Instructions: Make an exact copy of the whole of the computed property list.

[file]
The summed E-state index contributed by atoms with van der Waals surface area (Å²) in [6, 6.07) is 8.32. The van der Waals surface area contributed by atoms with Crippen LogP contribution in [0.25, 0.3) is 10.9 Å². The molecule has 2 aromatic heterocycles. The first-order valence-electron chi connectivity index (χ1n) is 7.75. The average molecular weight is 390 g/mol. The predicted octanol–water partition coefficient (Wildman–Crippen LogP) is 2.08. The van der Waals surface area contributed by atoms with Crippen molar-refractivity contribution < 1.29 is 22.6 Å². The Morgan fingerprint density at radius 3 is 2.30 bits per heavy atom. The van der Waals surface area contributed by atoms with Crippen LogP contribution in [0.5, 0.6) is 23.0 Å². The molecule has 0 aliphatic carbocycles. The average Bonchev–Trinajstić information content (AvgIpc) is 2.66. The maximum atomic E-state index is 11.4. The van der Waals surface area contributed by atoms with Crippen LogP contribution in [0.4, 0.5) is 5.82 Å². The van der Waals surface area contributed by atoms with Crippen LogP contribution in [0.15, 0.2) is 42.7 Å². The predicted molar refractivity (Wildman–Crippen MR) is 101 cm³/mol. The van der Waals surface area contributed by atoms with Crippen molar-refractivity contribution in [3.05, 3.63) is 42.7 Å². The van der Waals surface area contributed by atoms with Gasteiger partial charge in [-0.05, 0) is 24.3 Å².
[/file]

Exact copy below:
The summed E-state index contributed by atoms with van der Waals surface area (Å²) in [6, 6.07) is 8.32. The van der Waals surface area contributed by atoms with Crippen LogP contribution in [0.25, 0.3) is 10.9 Å². The molecule has 2 aromatic heterocycles. The first-order valence-electron chi connectivity index (χ1n) is 7.75. The average molecular weight is 390 g/mol. The predicted octanol–water partition coefficient (Wildman–Crippen LogP) is 2.08. The van der Waals surface area contributed by atoms with Crippen molar-refractivity contribution < 1.29 is 22.6 Å². The Morgan fingerprint density at radius 3 is 2.30 bits per heavy atom. The van der Waals surface area contributed by atoms with Crippen LogP contribution in [0.5, 0.6) is 23.0 Å². The molecule has 0 aliphatic carbocycles. The average Bonchev–Trinajstić information content (AvgIpc) is 2.66. The maximum atomic E-state index is 11.4. The van der Waals surface area contributed by atoms with Crippen LogP contribution in [0.4, 0.5) is 5.82 Å². The van der Waals surface area contributed by atoms with Crippen LogP contribution in [0.15, 0.2) is 42.7 Å². The predicted molar refractivity (Wildman–Crippen MR) is 101 cm³/mol. The van der Waals surface area contributed by atoms with Crippen molar-refractivity contribution in [3.05, 3.63) is 42.7 Å². The van der Waals surface area contributed by atoms with Gasteiger partial charge in [-0.05, 0) is 24.3 Å².